We then went outside and Dr. Sue inspected the breeding flocks and asked questions about pest control, bird disposal and biosecurity measures we take. She had some great signs for us to put up that drew attention to bio – secure areas.
VJP Poultry once again passed and received our Breeding Flock Facility Permit. This permit allows us to sell chicks under 5 months old, sell hatching eggs and sell at poultry swaps. Since we have completed the tests for pullorum, 4-Hers do not need to have their birds retested before they show at a fair.
State inspections are professional, informative and enjoyable. I look forward to mine every year at VJP Poultry. I always come away with new information to help improve the health of my flock.
Sometimes people call VJP Poultry and tell me that their newborn chicks aren’t doing well. Together, we try to trouble shoot and figure out exactly what is causing these chicks to fail. Careful chick management is important to the health of your newborns. I will try to highlight some of these things that could be effecting your chicks and give you some tips on how to improve your system.
Newborns need to be kept very warm. Sometimes people go too far. If you keep your brooder at too high of temperature dehydration and vent pasting can occur. Chicks that are panting and are trying to escape to the edge of their brooders are telling you that it is too warm for them. On the other hand, keeping the brooder at too low a temperature can cause chilling and smothering as the chicks crowd together to stay warm. My tip would be to set up your brooder and heat lamps ahead of time before the chicks arrive. Take the temperature of different areas in the brooder. Make sure that there is enough room so that the chicks do not have to constantly be under the hottest part of the brooder. Keep the brooder away from drafts and chilly spots like basement floors.
Ventilation is also important. Fresh air must be available and be able to move throughout the brooder. Holes placed in the sides of a tub brooder can help keep air moving.
Poisoning of chicks can occur from using contaminated feed. Feed that is old can have mold or fungus growing in it. Always use fresh feed. Be careful if you are using fermented feed. Don’t give treats right away, let them get used to their chick starter first. If you do add any treats, make sure that you area also giving them grit to help them grind it up in their crops.
Injuries can occur, especially if newborns are handled too much. Their legs muscles can easily be stretched too far if the try to walk on slippery surfaces. Traction is needed. A tip would be to keep a sticky shelf liner mat under the pine shavings. This will help legs to become stronger. Bumps or pecks to the head can result in death especially if you have chicks with head vaults. Baby chicks can be jumpers so be aware if young children are holding the chicks.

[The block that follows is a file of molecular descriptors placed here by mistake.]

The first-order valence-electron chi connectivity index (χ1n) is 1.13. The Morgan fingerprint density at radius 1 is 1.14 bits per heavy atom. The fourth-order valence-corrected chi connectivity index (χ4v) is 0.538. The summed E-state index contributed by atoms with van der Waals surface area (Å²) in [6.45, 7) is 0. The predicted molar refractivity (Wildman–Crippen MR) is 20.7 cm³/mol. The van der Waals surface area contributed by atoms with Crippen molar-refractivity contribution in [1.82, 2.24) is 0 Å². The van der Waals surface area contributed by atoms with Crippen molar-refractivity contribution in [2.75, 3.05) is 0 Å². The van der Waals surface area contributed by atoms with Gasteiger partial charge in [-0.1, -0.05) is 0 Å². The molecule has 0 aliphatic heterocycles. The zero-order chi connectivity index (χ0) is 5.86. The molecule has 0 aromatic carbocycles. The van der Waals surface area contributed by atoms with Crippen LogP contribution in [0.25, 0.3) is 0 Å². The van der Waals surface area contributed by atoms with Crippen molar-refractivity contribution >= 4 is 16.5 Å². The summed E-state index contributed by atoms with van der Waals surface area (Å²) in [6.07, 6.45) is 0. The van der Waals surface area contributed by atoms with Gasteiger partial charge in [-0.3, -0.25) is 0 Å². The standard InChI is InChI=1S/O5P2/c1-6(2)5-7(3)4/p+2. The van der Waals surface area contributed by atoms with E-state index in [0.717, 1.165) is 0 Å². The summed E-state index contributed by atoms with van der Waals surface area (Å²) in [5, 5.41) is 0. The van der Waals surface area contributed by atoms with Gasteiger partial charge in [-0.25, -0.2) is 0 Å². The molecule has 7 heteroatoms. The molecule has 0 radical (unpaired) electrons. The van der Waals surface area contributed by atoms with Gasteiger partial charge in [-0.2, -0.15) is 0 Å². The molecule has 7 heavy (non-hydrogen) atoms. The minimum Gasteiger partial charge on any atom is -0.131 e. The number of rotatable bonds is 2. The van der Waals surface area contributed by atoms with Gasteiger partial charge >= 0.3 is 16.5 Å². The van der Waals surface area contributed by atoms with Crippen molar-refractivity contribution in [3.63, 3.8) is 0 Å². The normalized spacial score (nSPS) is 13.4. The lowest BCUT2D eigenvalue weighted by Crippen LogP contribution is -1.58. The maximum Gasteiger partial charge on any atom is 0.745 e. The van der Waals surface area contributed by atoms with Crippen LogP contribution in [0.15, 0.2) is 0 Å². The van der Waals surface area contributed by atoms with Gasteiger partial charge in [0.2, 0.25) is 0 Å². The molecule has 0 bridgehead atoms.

Make sure that there is plenty of floor space in the your brooder. Overcrowding causes dampness in the litter which leads to Coccidiosis – the number one parasite killer in chicks. Less feeder and waterer space causes starvation and dehydration in young chicks. Make sure that your chick is eating and drinking. You may have to dip its head in the water to show it how. Electrolytes or sugar in the water can help a chick that appears to be fading and losing weight. Vitamin supplements in the water are good too.
Clean your brooder and keep it dry. Sometimes waterers can spill. Damp shavings can harbor micro organisms that can cause infections. I clean and sanitize my brooders once a week. Wash feeders and waterers.
Keep your chicks clean as well. Inspect their bottoms for pasting up and carefully remove and built up poo. I inspect their feet also and remove and poo build up on the bottoms of their feet.
Watch out for predators. Dogs, cats and other pets can harm your chicks. Make sure your brooder is constructed safe and that it has a screen or lid on top of it. Keeps pets out of the chick brooder area.
These were just a few suggestions on how to improve the odds that your chick will survive its infancy. The younger the chick, the more fragile it is and the more care that is needed to be taken. Have fun and enjoy your newborn silkie chicks.
One question I am often asked at VJP Poultry is whether someone should use medicated chick starter feed or unmedicated chick starter feed. This is a hot topic on the internet with many people weighing in on one side or the other. There is good evidence on both sides of the issue.
When ever the weather becomes hot and humid and we get several days of steady rainfall I am on the lookout for Coccidiosis or Cocci as it is called for short. Coccidiosis is one of the most common chicken diseases. There are at least seven or more strains of it known to effect chickens.
Coccidiousis is an intestinal disease caused by parasites. These parasites are called coccidia oocysts. They live in the soil but can be carried by equipment, people or other birds, especially wild birds. Once chickens eat these parasites, they reporduce in the chicken’s intestinal tract. When the amount of parasites reaches a high enough level, the chicken becomes sick. The infection damages the lining of the birds digestive tract.
Birds that have coccidiosis often have a change in their droppings, with blood, mucous and diarrhea present. The birds will appear hunched with ruffled feathers. If not treated, death is possible.
Baby chicks are most susceptible to death because their immune system is still developing. It is one of the leading causes of death in chicks.
Once the chickens have recovered from the infection, they build immunity to that specific strain and are less likely to get sick again. Humans can not catch coccidiosis from their chickens.